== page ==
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What is the gut-skin axis?
The science behind the bacteria that regulates inflammation and keeps our skin healthy.
We are surrounded by bacteria. “The oldest living organisms on earth are omnipresent. The human body, the air we breathe, the surfaces we touch, the food we eat, the plants that surround us, the environment we live in, are all replete with bacteria,” explains Sarah Murphy, our Holistic Health Nutritionist. “Bacteria aren’t inherently good or bad. They are organisms that have developed ways to protect themselves against their environment, and sometimes those measures of protection can harm other organisms.”
Our gut and skin bacteria play huge roles in our overall health, particularly in immunity. Here’s what you need to know about it.
What is ‘good’ bacteria?
Bacteria get a bad reputation, mainly due to the phrase “anti-bacterial” across cleaning products, cosmetics and shower gels with claims that they kill almost all bacteria. However, it’s not that black and white: “What you call ‘good’ bacteria are actually just bacteria that are living in their ideal environment, and are in symbiosis with their host, like the bacteria in our intestinal tract!” explains Sarah.
“A bacteria considered ‘bad’ is just not in its ideal environment and is protecting itself or trying to outcompete the other bacteria in the neighborhood in order to survive. Diversity is one of the keys to a healthy gut; different microbes perform different tasks and a diverse leveled-out workforce keeps things in homeostasis.”
What is the skin microbiome?
Essentially, the skin microbiome refers to the bacterial ecosystem that covers our skin to protect us. “Our skin is the largest organ in the human body and home to over 10 billion bacterial cells which is roughly one million bacteria per centimeter of skin. After the gut, human skin contains the second highest number and diversity of microorganisms.
“Being the body's first line of defense, human skin provides a physical and chemical barrier against invasion of foreign substances or microorganisms and has an immune system to help fight off infections. This only happens with symbiosis of bacteria.”
What is the gut-skin axis?
So intimate is the connection between our gut and skin microbiomes that skin can be referred to as the ‘mirror to the gut’—essentially showcasing how healthy we are on the inside. Studies have shown that dysbiosis (an imbalance of gut bacteria) can even lead to inflammatory conditions including rosacea, dermatitis and acne.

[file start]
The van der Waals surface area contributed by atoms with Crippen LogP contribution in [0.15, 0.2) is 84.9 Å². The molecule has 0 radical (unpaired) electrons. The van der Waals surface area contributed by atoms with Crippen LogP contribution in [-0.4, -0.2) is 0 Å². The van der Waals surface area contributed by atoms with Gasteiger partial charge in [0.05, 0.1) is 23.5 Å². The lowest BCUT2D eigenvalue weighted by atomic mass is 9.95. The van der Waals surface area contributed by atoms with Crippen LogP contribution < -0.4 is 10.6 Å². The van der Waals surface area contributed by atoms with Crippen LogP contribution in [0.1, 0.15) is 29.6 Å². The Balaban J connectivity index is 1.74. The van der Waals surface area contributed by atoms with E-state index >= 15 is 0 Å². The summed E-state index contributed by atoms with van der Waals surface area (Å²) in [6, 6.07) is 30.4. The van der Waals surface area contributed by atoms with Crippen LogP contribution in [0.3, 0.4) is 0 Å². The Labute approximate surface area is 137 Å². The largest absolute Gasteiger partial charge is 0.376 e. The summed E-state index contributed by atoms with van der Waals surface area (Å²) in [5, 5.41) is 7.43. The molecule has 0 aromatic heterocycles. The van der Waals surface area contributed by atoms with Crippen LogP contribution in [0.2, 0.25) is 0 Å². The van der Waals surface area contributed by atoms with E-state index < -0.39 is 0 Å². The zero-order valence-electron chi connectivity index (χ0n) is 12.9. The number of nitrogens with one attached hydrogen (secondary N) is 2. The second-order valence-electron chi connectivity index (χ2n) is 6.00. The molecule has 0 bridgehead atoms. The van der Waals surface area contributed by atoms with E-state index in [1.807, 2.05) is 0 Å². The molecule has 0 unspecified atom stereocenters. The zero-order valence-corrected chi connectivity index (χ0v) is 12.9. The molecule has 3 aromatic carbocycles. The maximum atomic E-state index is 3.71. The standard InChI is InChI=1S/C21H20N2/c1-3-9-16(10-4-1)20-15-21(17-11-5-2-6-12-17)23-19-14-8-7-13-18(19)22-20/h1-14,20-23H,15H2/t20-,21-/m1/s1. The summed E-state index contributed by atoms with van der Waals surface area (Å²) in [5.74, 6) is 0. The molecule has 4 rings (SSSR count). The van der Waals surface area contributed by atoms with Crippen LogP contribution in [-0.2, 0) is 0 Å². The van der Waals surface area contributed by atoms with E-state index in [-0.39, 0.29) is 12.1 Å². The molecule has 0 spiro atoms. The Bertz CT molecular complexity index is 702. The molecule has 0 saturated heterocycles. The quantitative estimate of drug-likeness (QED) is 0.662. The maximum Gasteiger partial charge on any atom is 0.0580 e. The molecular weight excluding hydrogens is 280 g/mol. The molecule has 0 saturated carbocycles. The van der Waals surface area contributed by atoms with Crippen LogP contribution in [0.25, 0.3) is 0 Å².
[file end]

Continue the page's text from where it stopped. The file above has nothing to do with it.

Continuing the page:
“The skin is colonized by diverse microbiota just like our gut microbiome. This microbiome acts as a physical barrier to prevent the invasion of foreign pathogens while providing a home to the commensal bacteria,” explains Sarah. “Just like our gut, skin microorganisms have essential roles in protecting against invading pathogens, the education of our immune system and the breakdown of natural products. When the barrier is broken or out of “balance” we will suffer from skin issues.
“The microbiome across your gut and skin work together and affect one another. Your gut bacteria sends messages to your brain which can translate that information into a mood (like irritability) or a feeling (like cramps), but also can change the texture and appearance of your skin. Your gastrointestinal health is drastically linked to your skin’s homeostasis.
What causes skin inflammation?
“A main regulator in the skin-gut axis is how our gut microbiota communicates with the skin and it does this via intricate interactions with the immune system to regulate systemic inflammation. Inflammation in the gut releases pro-inflammatory cytokines in the body and our skin reacts to these inflammatory cytokines resulting in inflammatory skin conditions. Everything that affects our gut microbiome therefore affects our skin microbiome as they are Intrinsically connected. Clear, glowing skin starts with cultivating a healthy balanced gut microbiome.”
How can I rebuild my skin microbiome?
1. Start in the gut: PREBIOTIC + PROBIOTIC uses a superior spore-based formula of Bacillus Coagulans that survives your stomach acid, multiplying in the small intestine where it’s needed to reinforce your gut health.
2. Use topical probiotic skincare: BARRIER CULTURE comprises a pre, pro and postbiotic cleanser and moisturizer duo that works with the pH of your skin to rebuild the topical microbiome, protect against pollution and lock in moisture.